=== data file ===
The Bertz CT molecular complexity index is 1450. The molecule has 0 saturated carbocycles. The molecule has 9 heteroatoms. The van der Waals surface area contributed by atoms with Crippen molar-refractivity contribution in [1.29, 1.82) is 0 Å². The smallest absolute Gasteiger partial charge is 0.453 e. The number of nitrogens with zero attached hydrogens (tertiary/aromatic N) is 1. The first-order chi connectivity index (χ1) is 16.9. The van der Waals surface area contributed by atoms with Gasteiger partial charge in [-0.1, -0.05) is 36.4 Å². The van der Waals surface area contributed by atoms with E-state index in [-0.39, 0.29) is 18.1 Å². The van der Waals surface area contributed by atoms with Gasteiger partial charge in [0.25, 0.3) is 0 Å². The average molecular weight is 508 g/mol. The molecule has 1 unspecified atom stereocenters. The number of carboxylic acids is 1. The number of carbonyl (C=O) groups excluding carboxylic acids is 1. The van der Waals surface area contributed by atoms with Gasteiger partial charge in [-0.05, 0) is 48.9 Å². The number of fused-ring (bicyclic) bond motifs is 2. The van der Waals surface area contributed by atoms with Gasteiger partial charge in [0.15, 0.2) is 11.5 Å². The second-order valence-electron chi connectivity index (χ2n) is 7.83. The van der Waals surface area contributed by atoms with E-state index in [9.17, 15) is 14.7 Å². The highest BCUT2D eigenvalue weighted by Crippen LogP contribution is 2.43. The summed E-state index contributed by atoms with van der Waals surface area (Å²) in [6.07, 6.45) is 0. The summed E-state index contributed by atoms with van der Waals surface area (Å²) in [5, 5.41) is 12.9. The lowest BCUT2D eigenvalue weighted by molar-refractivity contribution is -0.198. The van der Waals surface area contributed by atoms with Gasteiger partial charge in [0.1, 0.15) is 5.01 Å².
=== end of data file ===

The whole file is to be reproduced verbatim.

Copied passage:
The Bertz CT molecular complexity index is 1450. The molecule has 0 saturated carbocycles. The molecule has 9 heteroatoms. The van der Waals surface area contributed by atoms with Crippen molar-refractivity contribution in [1.29, 1.82) is 0 Å². The smallest absolute Gasteiger partial charge is 0.453 e. The number of nitrogens with zero attached hydrogens (tertiary/aromatic N) is 1. The first-order chi connectivity index (χ1) is 16.9. The van der Waals surface area contributed by atoms with Gasteiger partial charge in [-0.1, -0.05) is 36.4 Å². The van der Waals surface area contributed by atoms with E-state index in [-0.39, 0.29) is 18.1 Å². The van der Waals surface area contributed by atoms with Gasteiger partial charge in [0.25, 0.3) is 0 Å². The average molecular weight is 508 g/mol. The molecule has 1 unspecified atom stereocenters. The number of carboxylic acids is 1. The number of carbonyl (C=O) groups excluding carboxylic acids is 1. The van der Waals surface area contributed by atoms with Gasteiger partial charge in [-0.05, 0) is 48.9 Å². The number of fused-ring (bicyclic) bond motifs is 2. The van der Waals surface area contributed by atoms with Gasteiger partial charge in [0.15, 0.2) is 11.5 Å². The second-order valence-electron chi connectivity index (χ2n) is 7.83. The van der Waals surface area contributed by atoms with E-state index in [9.17, 15) is 14.7 Å². The highest BCUT2D eigenvalue weighted by Crippen LogP contribution is 2.43. The summed E-state index contributed by atoms with van der Waals surface area (Å²) in [6.07, 6.45) is 0. The summed E-state index contributed by atoms with van der Waals surface area (Å²) in [5, 5.41) is 12.9. The lowest BCUT2D eigenvalue weighted by molar-refractivity contribution is -0.198. The van der Waals surface area contributed by atoms with Gasteiger partial charge in [0.1, 0.15) is 5.01 Å².